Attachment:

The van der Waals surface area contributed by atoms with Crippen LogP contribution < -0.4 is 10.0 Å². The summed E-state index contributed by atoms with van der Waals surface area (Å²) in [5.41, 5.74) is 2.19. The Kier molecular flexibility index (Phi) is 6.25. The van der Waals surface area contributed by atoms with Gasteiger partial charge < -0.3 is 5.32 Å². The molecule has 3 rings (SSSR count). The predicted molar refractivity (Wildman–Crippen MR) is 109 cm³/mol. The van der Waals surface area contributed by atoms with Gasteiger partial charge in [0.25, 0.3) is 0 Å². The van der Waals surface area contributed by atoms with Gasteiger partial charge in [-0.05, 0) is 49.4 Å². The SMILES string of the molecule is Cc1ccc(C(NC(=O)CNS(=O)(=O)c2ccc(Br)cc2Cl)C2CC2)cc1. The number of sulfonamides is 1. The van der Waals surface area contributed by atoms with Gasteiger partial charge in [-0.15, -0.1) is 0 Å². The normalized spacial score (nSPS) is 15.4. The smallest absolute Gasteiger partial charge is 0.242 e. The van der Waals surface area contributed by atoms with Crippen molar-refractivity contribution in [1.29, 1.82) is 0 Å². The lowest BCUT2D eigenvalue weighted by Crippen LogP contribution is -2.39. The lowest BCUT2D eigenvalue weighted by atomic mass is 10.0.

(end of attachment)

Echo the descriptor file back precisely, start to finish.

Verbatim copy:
The van der Waals surface area contributed by atoms with Crippen LogP contribution < -0.4 is 10.0 Å². The summed E-state index contributed by atoms with van der Waals surface area (Å²) in [5.41, 5.74) is 2.19. The Kier molecular flexibility index (Phi) is 6.25. The van der Waals surface area contributed by atoms with Gasteiger partial charge < -0.3 is 5.32 Å². The molecule has 3 rings (SSSR count). The predicted molar refractivity (Wildman–Crippen MR) is 109 cm³/mol. The van der Waals surface area contributed by atoms with Gasteiger partial charge in [0.25, 0.3) is 0 Å². The van der Waals surface area contributed by atoms with Gasteiger partial charge in [-0.05, 0) is 49.4 Å². The SMILES string of the molecule is Cc1ccc(C(NC(=O)CNS(=O)(=O)c2ccc(Br)cc2Cl)C2CC2)cc1. The number of sulfonamides is 1. The van der Waals surface area contributed by atoms with Gasteiger partial charge in [-0.15, -0.1) is 0 Å². The normalized spacial score (nSPS) is 15.4. The smallest absolute Gasteiger partial charge is 0.242 e. The van der Waals surface area contributed by atoms with Crippen molar-refractivity contribution in [1.29, 1.82) is 0 Å². The lowest BCUT2D eigenvalue weighted by Crippen LogP contribution is -2.39. The lowest BCUT2D eigenvalue weighted by atomic mass is 10.0.